What If I Need to Forgive Myself?
When we have hurt others, the feelings of guilt and shame that we carry can be overwhelming. While we may be able to show compassion to others, doing so to ourselves is more difficult–if not impossible as we’re our own harshest critics.
Pevny suggests that the five steps are applicable to those working on self-forgiveness, and may include specifically asking for forgiveness from those we have hurt (if possible and appropriate). However, sometimes the person we have hurt is ourselves. Pevny writes:
“In a great many cases, what needs self-forgiveness is not harm done to others but personal weaknesses or perceived choices or actions that we feel have damaged our own lives. Self-forgiveness depends upon our willingness to carefully examine our choices and actions and, in many cases, acknowledge that we did the best we could with the awareness we had at the time. If we see that we did not do the best we could, it requires that we use our regrets not to berate ourselves but as important guideposts on our journeys into a positive, conscious future. The biggest catalysts for our growth are often (perhaps mostly) what we learn from our mistakes, weaknesses and poor choices.”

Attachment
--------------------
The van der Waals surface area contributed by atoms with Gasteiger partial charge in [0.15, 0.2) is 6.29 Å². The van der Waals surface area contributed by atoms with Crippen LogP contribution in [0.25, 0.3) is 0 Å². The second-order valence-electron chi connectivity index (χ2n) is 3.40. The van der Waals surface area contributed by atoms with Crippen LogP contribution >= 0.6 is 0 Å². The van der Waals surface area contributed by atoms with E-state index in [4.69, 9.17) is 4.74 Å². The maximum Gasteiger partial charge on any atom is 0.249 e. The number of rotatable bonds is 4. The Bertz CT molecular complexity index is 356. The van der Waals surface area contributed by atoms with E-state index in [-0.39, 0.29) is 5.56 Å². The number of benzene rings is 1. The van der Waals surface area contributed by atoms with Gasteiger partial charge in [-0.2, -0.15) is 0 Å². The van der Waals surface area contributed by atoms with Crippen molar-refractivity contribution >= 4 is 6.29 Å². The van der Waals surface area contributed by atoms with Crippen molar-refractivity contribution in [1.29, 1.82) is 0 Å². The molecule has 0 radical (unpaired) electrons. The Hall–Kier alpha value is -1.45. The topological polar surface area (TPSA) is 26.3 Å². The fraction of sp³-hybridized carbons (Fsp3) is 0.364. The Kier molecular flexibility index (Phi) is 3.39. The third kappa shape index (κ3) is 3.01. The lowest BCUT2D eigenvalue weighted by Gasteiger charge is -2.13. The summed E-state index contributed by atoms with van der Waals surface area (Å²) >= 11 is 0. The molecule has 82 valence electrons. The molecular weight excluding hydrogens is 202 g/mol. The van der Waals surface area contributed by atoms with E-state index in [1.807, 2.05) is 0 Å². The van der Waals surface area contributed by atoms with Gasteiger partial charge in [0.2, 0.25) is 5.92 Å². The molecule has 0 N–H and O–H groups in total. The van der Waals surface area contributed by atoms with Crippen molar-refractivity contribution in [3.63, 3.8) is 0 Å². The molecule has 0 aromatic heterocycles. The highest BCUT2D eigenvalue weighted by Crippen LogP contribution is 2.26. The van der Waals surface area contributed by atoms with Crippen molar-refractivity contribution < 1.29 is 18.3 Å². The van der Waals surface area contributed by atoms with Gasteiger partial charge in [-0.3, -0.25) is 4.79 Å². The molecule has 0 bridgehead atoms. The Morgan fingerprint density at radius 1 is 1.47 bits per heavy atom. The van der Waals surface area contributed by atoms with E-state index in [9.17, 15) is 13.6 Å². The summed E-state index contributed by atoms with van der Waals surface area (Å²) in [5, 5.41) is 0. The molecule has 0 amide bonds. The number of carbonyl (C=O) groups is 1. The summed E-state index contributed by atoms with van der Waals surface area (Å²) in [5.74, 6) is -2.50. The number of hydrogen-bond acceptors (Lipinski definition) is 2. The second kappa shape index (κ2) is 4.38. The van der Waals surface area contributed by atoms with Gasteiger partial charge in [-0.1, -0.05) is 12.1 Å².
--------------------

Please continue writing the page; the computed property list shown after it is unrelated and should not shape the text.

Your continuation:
Rewriting our Stories…Sometimes We Need Help
Whether we need to forgive ourselves or others, walking on this path gives us the opportunity to rewrite our story–and sometimes the stories of others. And we know that the journey isn’t easy. Self-care is important. If you start on this journey and feel that you are losing your way, please reach out to a trusted friend, family member or professional to provide support. Sometimes, our hurts are too big walk up to on our own.
And now…a quick lesson in self-compassion. Enjoy!